These are two different approaches to making viruses that replicate in specific cells in culture – the suppressor cells for influenza virus, and insect cells for Eilat virus. When inoculated into non-suppressor cells (influenza virus) or non-insect cells (Eilat virus), a strong immune response is initiated. Neither virus should replicate in humans, but clinical trials have to be done to determine if they are immunogenic and protective.

The advantage of these vaccine candidates compared with inactivated vaccines is that they enter cells and produce some viral proteins, likely resulting in a stronger immune response. Compared with infectious, attenuated vaccines, they are far less likely to revert to virulence, and are easier to isolate.

These two potential vaccine technologies have been demonstrated with influenza and chikungunya viruses, but they can be used for other virus. The stop-codon approach is more universally applicable, because the mutations can be introduced into the genome of any virus. The Eilat virus approach can only be used with viruses whose structural proteins are compatible with the vector – probably only togaviruses and flaviviruses. A similar approach might be used with insect-specific viruses in other virus families.

Why do I call these vaccines ‘paradoxical’? Because they are infectious and non-infectious, depending on the host cell that is used.

Note: The illustration is from a t-shirt, and the single letter code of the protein spells out a message. However the title, ‘the gene stops here’, is wrong. It should be ‘the protein stops here. The 3’-untranslated region, which continues beyond the stop codon, is considered part of the gene.

TWiV 420: Orthogonal vectors

The TWiV gurus describe how to use an orthogonal translation system to produce infectious but replication-incompetent influenza vaccines.

You can find TWiV #420 at, or listen below.

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TWiV 413: Partnerships not parachutes

From the EIDA2Z conference at Boston University, Vincent, Alan and Paul meet up with Ralph Baric, Felix Drexler, Marion Koopmans, and Stacey Schultz-Cherry to talk about discovering, understanding, protecting, and collaborating on emerging infectious diseases.

You can find TWiV #413 at, or watch or listen here.

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TWiV 403: It’s not easy being vaccine

The TWiV team takes on an experimental plant-based poliovirus vaccine, contradictory findings on the efficacy of Flumist, waning protection conferred by Zostavax, and a new adjuvanted subunit zoster vaccine.

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TWiV 396: Influenza viruses with Peter Palese

TWiVVincent speaks with Peter Palese about his illustrious career in virology, from early work on neuraminidases to universal influenza virus vaccines, on episode #396 of the science show This Week in Virology.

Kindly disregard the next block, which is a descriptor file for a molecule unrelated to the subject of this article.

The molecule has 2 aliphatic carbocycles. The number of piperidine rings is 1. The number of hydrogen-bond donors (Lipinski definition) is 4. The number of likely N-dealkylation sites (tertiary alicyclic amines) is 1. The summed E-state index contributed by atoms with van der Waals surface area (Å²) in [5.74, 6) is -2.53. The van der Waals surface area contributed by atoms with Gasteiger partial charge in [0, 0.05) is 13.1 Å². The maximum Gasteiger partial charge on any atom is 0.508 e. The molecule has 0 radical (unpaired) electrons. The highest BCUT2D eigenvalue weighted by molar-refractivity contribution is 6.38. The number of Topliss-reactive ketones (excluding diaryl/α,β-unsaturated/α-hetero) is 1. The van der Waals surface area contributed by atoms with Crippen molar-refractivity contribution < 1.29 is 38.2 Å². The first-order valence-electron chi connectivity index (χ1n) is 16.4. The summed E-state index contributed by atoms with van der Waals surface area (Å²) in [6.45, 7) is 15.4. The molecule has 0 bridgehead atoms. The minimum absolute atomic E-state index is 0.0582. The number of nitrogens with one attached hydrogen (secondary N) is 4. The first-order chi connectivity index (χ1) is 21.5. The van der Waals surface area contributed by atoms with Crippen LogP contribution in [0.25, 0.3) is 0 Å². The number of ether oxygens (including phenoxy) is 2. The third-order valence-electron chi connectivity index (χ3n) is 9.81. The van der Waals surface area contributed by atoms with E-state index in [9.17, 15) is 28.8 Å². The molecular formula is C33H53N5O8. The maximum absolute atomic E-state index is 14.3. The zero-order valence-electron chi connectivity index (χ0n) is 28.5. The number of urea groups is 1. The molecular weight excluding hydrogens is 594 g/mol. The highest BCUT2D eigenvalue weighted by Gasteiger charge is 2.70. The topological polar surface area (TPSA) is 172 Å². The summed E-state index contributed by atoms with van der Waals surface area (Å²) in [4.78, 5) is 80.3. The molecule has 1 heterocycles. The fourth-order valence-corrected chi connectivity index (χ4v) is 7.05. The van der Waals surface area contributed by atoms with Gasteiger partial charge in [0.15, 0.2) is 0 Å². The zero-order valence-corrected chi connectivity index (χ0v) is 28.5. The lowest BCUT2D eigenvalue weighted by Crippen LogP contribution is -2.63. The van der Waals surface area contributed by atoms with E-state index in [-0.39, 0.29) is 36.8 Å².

You can find TWiV #396 at, or listen below.

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Moving beyond metagenomics to find the next pandemic virus

I was asked to write a commentary for the Proceedings of the National Academy of Sciences to accompany an article entitled SARS-like WIV1-CoV poised for human emergence. I’d like to explain why I wrote it and why I spent the last five paragraphs railing against regulating gain-of-function experiments.

Towards the end of 2014 the US government announced a pause of gain-of-function research involving research on influenza virus, SARS virus, and MERS virus that “may be reasonably anticipated to confer attributes to influenza, MERS, or SARS viruses such that the virus would have enhanced pathogenicity and/or transmissibility in mammals via the respiratory route.”

From the start I have opposed the gain-of-function pause. It’s a bad idea fostered by individuals who continue to believe, among other things, that influenza H5N1 virus adapted to transmit by aerosol among ferrets can also infect humans by the same route. Instead of stopping important research, a debate on the merits and risks of gain-of-function experiments should have been conducted while experiments were allowed to proceed.

Towards the end of last year a paper was published a paper on the potential of SARS-virus-like bat coronaviruses to cause human disease. The paper reawakened the debate on the risks and benefits of engineering viruses. Opponents of gain-of-function research began to make incorrect statements about this work. Richard Ebright said that ‘The only impact of this work is the creation, in a lab, of a new, non-natural risk”. Simon Wain-Hobson wrote that a novel virus was created that “grows remarkably well” in human cells; “if the virus escaped, nobody could predict the trajectory”. I have written extensively about why these are other similar statements ignore the value of the work. In my opinion these critics either did not read the paper, or if they did, did not understand it.